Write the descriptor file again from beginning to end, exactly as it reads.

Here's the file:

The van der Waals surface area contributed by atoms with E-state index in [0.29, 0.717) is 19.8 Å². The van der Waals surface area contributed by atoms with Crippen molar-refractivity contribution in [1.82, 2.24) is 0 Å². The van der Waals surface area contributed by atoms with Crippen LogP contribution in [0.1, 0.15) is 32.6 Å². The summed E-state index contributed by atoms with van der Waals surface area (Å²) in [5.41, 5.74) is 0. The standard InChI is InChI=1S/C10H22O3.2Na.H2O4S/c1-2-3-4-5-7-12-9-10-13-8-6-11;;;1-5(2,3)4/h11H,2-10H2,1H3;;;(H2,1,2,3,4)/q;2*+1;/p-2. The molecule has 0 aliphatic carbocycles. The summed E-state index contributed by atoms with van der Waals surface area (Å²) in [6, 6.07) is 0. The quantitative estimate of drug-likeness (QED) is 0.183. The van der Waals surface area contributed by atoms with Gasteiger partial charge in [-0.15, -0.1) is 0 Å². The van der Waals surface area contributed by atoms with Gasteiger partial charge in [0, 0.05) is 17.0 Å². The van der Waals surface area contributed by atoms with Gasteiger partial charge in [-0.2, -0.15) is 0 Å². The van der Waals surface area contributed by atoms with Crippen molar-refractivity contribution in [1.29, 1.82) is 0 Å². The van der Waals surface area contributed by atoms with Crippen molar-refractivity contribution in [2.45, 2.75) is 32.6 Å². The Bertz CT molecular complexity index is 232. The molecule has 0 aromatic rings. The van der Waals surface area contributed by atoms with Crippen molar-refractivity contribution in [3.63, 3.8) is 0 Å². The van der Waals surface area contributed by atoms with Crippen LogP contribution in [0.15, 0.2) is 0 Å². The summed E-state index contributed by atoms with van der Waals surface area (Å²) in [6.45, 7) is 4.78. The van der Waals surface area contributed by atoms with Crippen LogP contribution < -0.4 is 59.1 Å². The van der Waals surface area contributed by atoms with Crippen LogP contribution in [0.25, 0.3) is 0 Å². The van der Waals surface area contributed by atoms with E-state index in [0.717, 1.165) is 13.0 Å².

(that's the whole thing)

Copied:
The van der Waals surface area contributed by atoms with E-state index in [0.29, 0.717) is 19.8 Å². The van der Waals surface area contributed by atoms with Crippen molar-refractivity contribution in [1.82, 2.24) is 0 Å². The van der Waals surface area contributed by atoms with Crippen LogP contribution in [0.1, 0.15) is 32.6 Å². The summed E-state index contributed by atoms with van der Waals surface area (Å²) in [5.41, 5.74) is 0. The standard InChI is InChI=1S/C10H22O3.2Na.H2O4S/c1-2-3-4-5-7-12-9-10-13-8-6-11;;;1-5(2,3)4/h11H,2-10H2,1H3;;;(H2,1,2,3,4)/q;2*+1;/p-2. The molecule has 0 aliphatic carbocycles. The summed E-state index contributed by atoms with van der Waals surface area (Å²) in [6, 6.07) is 0. The quantitative estimate of drug-likeness (QED) is 0.183. The van der Waals surface area contributed by atoms with Gasteiger partial charge in [-0.15, -0.1) is 0 Å². The van der Waals surface area contributed by atoms with Gasteiger partial charge in [0, 0.05) is 17.0 Å². The van der Waals surface area contributed by atoms with Gasteiger partial charge in [-0.2, -0.15) is 0 Å². The van der Waals surface area contributed by atoms with Crippen molar-refractivity contribution in [1.29, 1.82) is 0 Å². The van der Waals surface area contributed by atoms with Crippen molar-refractivity contribution in [2.45, 2.75) is 32.6 Å². The Bertz CT molecular complexity index is 232. The molecule has 0 aromatic rings. The van der Waals surface area contributed by atoms with Crippen molar-refractivity contribution in [3.63, 3.8) is 0 Å². The van der Waals surface area contributed by atoms with Crippen LogP contribution in [0.15, 0.2) is 0 Å². The summed E-state index contributed by atoms with van der Waals surface area (Å²) in [6.45, 7) is 4.78. The van der Waals surface area contributed by atoms with Crippen LogP contribution < -0.4 is 59.1 Å². The van der Waals surface area contributed by atoms with Crippen LogP contribution in [0.25, 0.3) is 0 Å². The van der Waals surface area contributed by atoms with E-state index in [0.717, 1.165) is 13.0 Å².